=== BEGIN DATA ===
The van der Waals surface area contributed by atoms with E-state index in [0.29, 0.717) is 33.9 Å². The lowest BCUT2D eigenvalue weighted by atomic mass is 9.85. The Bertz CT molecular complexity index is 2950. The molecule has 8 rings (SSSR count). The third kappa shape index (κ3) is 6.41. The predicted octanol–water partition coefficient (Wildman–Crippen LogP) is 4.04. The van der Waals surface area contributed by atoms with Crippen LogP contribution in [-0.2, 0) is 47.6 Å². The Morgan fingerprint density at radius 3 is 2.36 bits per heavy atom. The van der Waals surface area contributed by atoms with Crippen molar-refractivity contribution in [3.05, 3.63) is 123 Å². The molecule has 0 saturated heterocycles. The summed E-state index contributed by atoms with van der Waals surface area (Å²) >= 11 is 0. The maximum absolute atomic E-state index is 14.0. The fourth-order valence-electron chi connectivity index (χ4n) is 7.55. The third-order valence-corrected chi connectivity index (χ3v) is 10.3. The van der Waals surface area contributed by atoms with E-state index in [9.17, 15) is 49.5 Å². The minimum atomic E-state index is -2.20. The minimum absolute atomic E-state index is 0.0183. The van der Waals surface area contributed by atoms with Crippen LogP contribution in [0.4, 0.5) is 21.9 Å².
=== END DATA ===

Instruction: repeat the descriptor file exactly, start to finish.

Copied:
The van der Waals surface area contributed by atoms with E-state index in [0.29, 0.717) is 33.9 Å². The lowest BCUT2D eigenvalue weighted by atomic mass is 9.85. The Bertz CT molecular complexity index is 2950. The molecule has 8 rings (SSSR count). The third kappa shape index (κ3) is 6.41. The predicted octanol–water partition coefficient (Wildman–Crippen LogP) is 4.04. The van der Waals surface area contributed by atoms with Crippen LogP contribution in [-0.2, 0) is 47.6 Å². The Morgan fingerprint density at radius 3 is 2.36 bits per heavy atom. The van der Waals surface area contributed by atoms with Crippen molar-refractivity contribution in [3.05, 3.63) is 123 Å². The molecule has 0 saturated heterocycles. The summed E-state index contributed by atoms with van der Waals surface area (Å²) >= 11 is 0. The maximum absolute atomic E-state index is 14.0. The fourth-order valence-electron chi connectivity index (χ4n) is 7.55. The third-order valence-corrected chi connectivity index (χ3v) is 10.3. The van der Waals surface area contributed by atoms with E-state index in [9.17, 15) is 49.5 Å². The minimum atomic E-state index is -2.20. The minimum absolute atomic E-state index is 0.0183. The van der Waals surface area contributed by atoms with Crippen LogP contribution in [0.4, 0.5) is 21.9 Å².